Riga

Evita Vasiljeva, Impulse (J or Imp), 2020, twelve-channel sound, green lights, twelve movement sensors, electromagnetic microphones, contact microphones. Installation view. From Survival Kit 11.

Evita Vasiljeva, Impulse (J or Imp), 2020, twelve-channel sound, green lights, twelve movement sensors, electromagnetic microphones, contact microphones. Installation view. From Survival Kit 11.

Survival Kit 11

Tērbatas 75

Founded as a DIY initiative in 2009 in the immediate aftermath of the financial crisis, Survival Kit stages a group exhibition every year, always politically minded and accompanied by a range of public events, often sited in nonart venues. Affected by the pandemic yet not postponed (thanks in part to Latvia’s low number of Covid-19 cases at the time), this year’s festival borrowed its title, “Being Safe Is Scary,” from an installation by Turkish artist Banu Cennetoğlu, whose work was not in the show. Organized by the Latvian Centre for Contemporary Art and curated by Katia Krupennikova, Survival Kit 11 explored double standards of safety and security, not only in current politics—think of the ways that anxieties about marginalized groups are being weaponized almost everywhere—but also in everyday personal life. In the Baltics, the idea of “safety” is particularly fraught, given the frequent end-of-the-world scenarios in the region’s history: the two world wars, the (“liberating”) Soviet occupation, and the “protection” offered by the local mafia to young independent businesses in the 1990s, not to mention the current fearsome statistics showing Latvia leading Europe in its rate of domestic violence against women.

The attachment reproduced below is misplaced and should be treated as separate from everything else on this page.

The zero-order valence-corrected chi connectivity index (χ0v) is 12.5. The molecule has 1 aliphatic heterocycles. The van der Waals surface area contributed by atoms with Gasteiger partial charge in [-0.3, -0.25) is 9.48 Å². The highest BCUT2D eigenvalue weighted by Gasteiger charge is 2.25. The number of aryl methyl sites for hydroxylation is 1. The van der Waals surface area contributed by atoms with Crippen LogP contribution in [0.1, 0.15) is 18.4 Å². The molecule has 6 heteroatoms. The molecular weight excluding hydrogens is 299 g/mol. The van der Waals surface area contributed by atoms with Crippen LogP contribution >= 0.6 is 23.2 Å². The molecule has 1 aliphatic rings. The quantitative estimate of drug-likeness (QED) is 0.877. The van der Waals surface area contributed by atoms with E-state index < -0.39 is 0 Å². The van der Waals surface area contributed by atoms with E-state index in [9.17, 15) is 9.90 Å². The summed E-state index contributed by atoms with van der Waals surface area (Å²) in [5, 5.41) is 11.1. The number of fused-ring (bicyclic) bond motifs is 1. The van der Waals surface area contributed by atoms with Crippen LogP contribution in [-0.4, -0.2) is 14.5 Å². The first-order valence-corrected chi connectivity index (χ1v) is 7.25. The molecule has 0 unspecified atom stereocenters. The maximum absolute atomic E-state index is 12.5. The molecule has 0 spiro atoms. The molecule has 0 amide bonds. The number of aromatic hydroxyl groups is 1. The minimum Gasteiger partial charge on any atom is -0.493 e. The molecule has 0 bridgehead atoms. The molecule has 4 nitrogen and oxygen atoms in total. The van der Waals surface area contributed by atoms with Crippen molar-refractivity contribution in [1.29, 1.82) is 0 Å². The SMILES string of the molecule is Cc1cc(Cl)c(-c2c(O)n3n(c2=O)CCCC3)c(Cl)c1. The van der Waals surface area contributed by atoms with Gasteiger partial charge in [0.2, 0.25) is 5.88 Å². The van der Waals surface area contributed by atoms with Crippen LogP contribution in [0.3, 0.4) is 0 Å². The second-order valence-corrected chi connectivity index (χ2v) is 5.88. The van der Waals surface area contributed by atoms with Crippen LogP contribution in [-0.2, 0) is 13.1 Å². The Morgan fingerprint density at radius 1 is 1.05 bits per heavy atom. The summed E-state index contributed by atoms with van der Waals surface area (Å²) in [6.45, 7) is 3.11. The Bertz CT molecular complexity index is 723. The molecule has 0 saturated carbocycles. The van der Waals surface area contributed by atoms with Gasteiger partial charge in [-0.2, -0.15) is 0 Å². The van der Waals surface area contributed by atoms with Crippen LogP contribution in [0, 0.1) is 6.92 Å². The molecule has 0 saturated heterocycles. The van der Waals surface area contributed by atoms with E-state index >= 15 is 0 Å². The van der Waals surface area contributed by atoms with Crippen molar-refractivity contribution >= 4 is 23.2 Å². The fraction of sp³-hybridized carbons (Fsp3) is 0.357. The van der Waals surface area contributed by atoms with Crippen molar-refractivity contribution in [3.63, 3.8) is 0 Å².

Sparsely spread across the four floors of the building temporarily housing the Museum of Literature and Music—a former fish cannery built in 1903—the exhibition gathered works by twenty-nine artists and collaborators, mixing adaptations of preexisting pieces with several new commissions. Muhammad Ali produced his pocket-passport-format drawings I am just a number, 2016, during a three-month journey to Sweden after he fled the war in Syria. In his new country, he was registered as the number 20. Pilvi Takala’s single-channel video installation The Stroker, 2019, unfolds as an intervention in an East London coworking office, with the artist impersonating a wellness consultant attempting to give (oftentimes discomfiting) “touching services” to her colleagues. James Bridle’s full-scale silhouette of a contemporary military drone, Drone shadow, 2012–, was executed in temporary road-marking tape on the brick deck of the venue’s inner courtyard. Its playful central placement and baby-like size evoked parallel associations with activities outlined in the festival’s manual for the kids’ playroom.

Nearly as prominent as the artworks were the empty rooms, abandoned corners, and dead-end zones occasionally marked with BEWARE signs in the bright yellow that has defined the festival’s visual identity from the beginning. I couldn’t tell whether these were straightforward hazard warnings or if they were a curatorial gesture reminding viewers of the show’s theme. Evita Vasilijeva’s site-specific walk-through piece Impulse (J or lmp), 2020, which the quarantining artist installed over the course of several nights during her forced solitude, seemed to find a countervailing certainty. Rooted in Vasilijeva’s haunting childhood memories of multiple robberies of her family’s apartment, the work operated in complete darkness. Through a microphone system, the room gave out a humming noise resembling that of a computer-server room. A few steps into the space, sensors placed on a tight vertical-grid structure (spread across the perimeter of the entire room, these preexisting built-in struts once held the museum’s bookshelves) read visitors’ movements to gradually light up sections of the installation in bright green—similar to the signage marking an emergency exit. The state of high alert this piece evoked fed back to the exhibition as a whole, inducing an experience of fear and empathy.